Astronauts on most missions are allowed to bring personal items with them. Depending on what kind of mission, there are of course limits on mass and volume for their personal luggage. However, a paperback book would fit into the parameters of most missions. So an astronaut bringing a novel into space as a personal item is plausible.
However, the question is how this item would get into open space. Most missions avoid putting anything into orbit to avoid unnecessary space debris. Trash is usually collected and sent back to earth. The ISS uses the expendable Progress transport capsules for this purpose, which then burn up in the atmosphere. So the only way for a book to end up in orbit would be by accident.
It could happen that the book ends up in the airlock during an EVA and leaves the vessel this way. However, this would be quite a sign of negligence to have unexpected objects in an airlock. Using an airlock for an EVA is a very dangerous activity, so the airlock should be checked beforehand.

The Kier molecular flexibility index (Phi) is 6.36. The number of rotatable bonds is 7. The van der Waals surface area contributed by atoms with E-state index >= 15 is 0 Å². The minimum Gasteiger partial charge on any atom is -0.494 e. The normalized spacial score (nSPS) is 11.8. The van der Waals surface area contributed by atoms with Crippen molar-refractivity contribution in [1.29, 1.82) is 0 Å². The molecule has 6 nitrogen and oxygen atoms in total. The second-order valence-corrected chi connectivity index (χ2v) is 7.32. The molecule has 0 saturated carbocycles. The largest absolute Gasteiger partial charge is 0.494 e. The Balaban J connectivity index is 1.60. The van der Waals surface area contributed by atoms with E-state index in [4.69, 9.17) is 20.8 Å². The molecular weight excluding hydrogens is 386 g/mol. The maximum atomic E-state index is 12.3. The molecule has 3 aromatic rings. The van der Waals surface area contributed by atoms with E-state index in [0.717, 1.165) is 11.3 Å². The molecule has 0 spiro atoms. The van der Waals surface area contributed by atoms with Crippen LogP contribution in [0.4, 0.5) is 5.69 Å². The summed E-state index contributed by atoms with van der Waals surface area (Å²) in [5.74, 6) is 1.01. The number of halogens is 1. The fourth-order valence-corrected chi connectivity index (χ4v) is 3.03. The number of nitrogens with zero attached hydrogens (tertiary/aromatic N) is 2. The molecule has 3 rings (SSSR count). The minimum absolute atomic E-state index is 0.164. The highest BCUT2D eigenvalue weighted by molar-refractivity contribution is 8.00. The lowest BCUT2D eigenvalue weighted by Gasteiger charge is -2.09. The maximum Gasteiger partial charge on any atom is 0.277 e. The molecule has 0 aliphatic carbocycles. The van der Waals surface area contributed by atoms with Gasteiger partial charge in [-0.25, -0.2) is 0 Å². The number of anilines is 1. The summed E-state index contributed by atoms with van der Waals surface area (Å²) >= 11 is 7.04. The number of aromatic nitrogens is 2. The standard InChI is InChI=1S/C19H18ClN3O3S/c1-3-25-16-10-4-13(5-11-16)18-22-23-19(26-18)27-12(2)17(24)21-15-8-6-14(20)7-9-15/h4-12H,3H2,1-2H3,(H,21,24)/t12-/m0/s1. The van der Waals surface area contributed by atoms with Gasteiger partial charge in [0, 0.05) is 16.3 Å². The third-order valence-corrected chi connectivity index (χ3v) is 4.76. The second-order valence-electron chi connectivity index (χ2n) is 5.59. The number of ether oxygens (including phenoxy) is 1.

It could also happen due to a catastrophic accident on the vessel. A loss of cabin pressure through a large enough hole could cause some loose items to get blown into space. A collision with debris could cause this kind of damage. Such an event would also be likely to cause the destruction of the vessel and the demise of the crewmembers on board.
Regarding the book itself: In either case it would end up in an orbit very similar to that of the vessel which lost it. When that orbit is high enough to avoid atmospheric friction (the ISS orbit would not), it could stay there for a very long time as another piece of space debris. However, the strong sun radiation would likely cause the paper and ink to bleach, so it might not be readable anymore after a few decades.